Now, the bad, this novel is categorized as a mystery, but there really isn’t any mystery to it. I was able to identify the true villain within the first chapters. I kept waiting for the twist in the plot that would cast some doubt but it never came. The pace is slow at times, the ending is a little too tidy and there is the puzzle of the title as Magdalena, the daughter in The Hangman’s Daughter, is not a prominent character in the novel. She is Fronweiser’s love interest, but does not make much of a presence until the last few chapters. Until then, she breezes in and out like fly on a hot summer’s day. After reading the postscript, however, one gets the impression it was not Pötszch’s intention to write a great mystery but rather to provide an account of his family’s lineage albeit fictional.

Those who appreciate a good storyline will be satisfied with Pötzsch’s character interactions and the “howdunit” rather than the whodunit. This is a very entertaining historical novel. While I can’t highly recommend this novel because it doesn’t live up to its mystery label, I do recommend it because it is a good story with incredible social detail. Unfortunately, the storyline and social detail suffer due to the lack in plot development. I give The Hangman’s Daughter four stars out of a five star rating system.

I Still Dream About You by Fannie Flagg – A Review

Fannie Flagg, the author of one of my all-time favorite novels, Fried Green Tomatoes at the Whistle Stop Café, delivers again with I Still Dream About You (Random House, November 2010).

The novel centers on Maggie Fortenberry, a former Miss Alabama and current agent at Red Mountain Realty.  Maggie, now 60, is still quite the beauty with impeccable manners and Southern charm oozing from every pore.  Yet, underneath, years of disappointment, guilt and self-doubt have simmered to the point that Maggie can only think of one resolution.  She devises a plan to finally rid herself of her demons but the dynamic cast of characters that surround her – ambitious Brenda Peoples, her dear friend and fellow agent at Red Mountain Realty who also hides beneath a façade; Ethel Clipp, the elderly office manager at Red Mountain Realty who longs for a return to the days of genteel manners and ruthless competitor Babs Bingington, owner of a rival real estate agency – create enough detours until Maggie realizes on her own and through memories of Hazel Whisenknott, the motherly founder of Red Mountain Realty, that life, although sometimes difficult, is wondrous.

To call Ms. Flagg a gifted storyteller feels like a gross understatement.  Her grasp of the tone and climate of both the Old and New South is masterful.  Her characters are multidimensional and believable rather than dim-witted caricatures.  Admittedly, this novel did not move me as much as Fried Green Tomatoes at the Whistle Stop Café.  That novel was so touching it brought me to tears (it may have something to do with my own Southern roots).  No, I didn’t reach for a tissue while reading I Still Dream About You, but I did find myself chuckling and pulled into the intrigue of a murder mystery that unfolds in the background.  At a little over 300 pages, this is a light-hearted read that will leave you feeling warm and renewed in your own belief that life is well worth living.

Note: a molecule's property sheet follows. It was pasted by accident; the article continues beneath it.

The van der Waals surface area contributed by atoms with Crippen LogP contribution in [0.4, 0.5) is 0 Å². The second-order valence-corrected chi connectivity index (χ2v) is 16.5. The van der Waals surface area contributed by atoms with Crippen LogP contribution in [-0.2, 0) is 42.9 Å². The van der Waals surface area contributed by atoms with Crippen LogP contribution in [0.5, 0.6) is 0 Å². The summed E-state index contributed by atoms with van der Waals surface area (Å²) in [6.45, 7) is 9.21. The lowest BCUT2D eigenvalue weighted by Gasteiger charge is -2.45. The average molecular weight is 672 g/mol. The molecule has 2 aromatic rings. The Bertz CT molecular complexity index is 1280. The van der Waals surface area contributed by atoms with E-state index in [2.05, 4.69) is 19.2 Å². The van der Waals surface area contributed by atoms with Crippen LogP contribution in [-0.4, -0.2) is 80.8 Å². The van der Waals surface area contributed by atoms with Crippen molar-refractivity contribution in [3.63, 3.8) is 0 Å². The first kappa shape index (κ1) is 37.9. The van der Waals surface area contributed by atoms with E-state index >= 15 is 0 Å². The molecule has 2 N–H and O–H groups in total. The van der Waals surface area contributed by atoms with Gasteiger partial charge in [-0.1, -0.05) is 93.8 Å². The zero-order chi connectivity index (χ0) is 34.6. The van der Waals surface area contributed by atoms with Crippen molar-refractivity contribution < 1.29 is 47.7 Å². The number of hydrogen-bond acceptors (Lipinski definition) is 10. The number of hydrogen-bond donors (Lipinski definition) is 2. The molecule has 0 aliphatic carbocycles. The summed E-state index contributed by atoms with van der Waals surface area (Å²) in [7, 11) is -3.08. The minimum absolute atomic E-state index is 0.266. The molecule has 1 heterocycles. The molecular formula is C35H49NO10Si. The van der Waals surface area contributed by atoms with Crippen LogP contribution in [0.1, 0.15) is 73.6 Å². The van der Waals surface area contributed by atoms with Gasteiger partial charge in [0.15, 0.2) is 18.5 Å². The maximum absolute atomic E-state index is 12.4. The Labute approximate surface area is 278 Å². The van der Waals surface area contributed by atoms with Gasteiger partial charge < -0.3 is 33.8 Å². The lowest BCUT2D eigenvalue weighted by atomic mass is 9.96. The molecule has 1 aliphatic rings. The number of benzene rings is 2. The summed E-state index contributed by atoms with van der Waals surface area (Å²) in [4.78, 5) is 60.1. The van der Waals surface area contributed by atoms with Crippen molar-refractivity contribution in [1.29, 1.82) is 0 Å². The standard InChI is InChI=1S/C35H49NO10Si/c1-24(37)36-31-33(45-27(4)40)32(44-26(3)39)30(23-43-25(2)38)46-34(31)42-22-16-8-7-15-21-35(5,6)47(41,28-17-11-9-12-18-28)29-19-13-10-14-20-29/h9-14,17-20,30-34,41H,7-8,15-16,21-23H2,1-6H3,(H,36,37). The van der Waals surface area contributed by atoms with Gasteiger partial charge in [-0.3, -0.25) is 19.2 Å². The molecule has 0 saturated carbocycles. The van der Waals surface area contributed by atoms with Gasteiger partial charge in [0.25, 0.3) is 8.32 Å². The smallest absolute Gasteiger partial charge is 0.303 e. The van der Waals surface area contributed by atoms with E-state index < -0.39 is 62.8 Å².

The Girl With the Dragon Tattoo

OK, I admit it. I am coming on-board late to the first novel in the popular Stieg Larsson trilogy. But better late than never. The Girl With The Dragon Tattoo is one of the best thrillers I’ve read.

The novel, set in Sweden, centers around investigative reporter Mikael Blomkvist who is recently convicted of libel against corrupt financial magnate Hans-Erik Wennerstrom. While waiting to serve a three month prison sentence, he receives an offer from Henrik Vanger, the head of one of Sweden’s wealthiest families: investigate the disappearance of his niece under the guise of writing a Vanger biography in return for information on Wennerstrom and his double dealings. Unable to refuse the chance to redeem himself, Blomkvist accepts the offer and, with the help of tattooed computer genius Lisbeth Salander, uncovers dark and twisted truths that certain members of the Vanger clan would kill to keep from being revealed.

Mr. Larsson, who sadly passed away after delivering the manuscripts for The Girl with the Dragon Tattoo and the two additional novels in the series – The Girl Who Played with Fire and The Girl Who Kicked the Hornet’s Nest, was a gifted writer and storyteller – a combination that is sorely missed in modern literature. I am currently reading The Girl Who Played with Fire and will post a review once I am finished.

Haven’t read the book yet? See below to get your copy.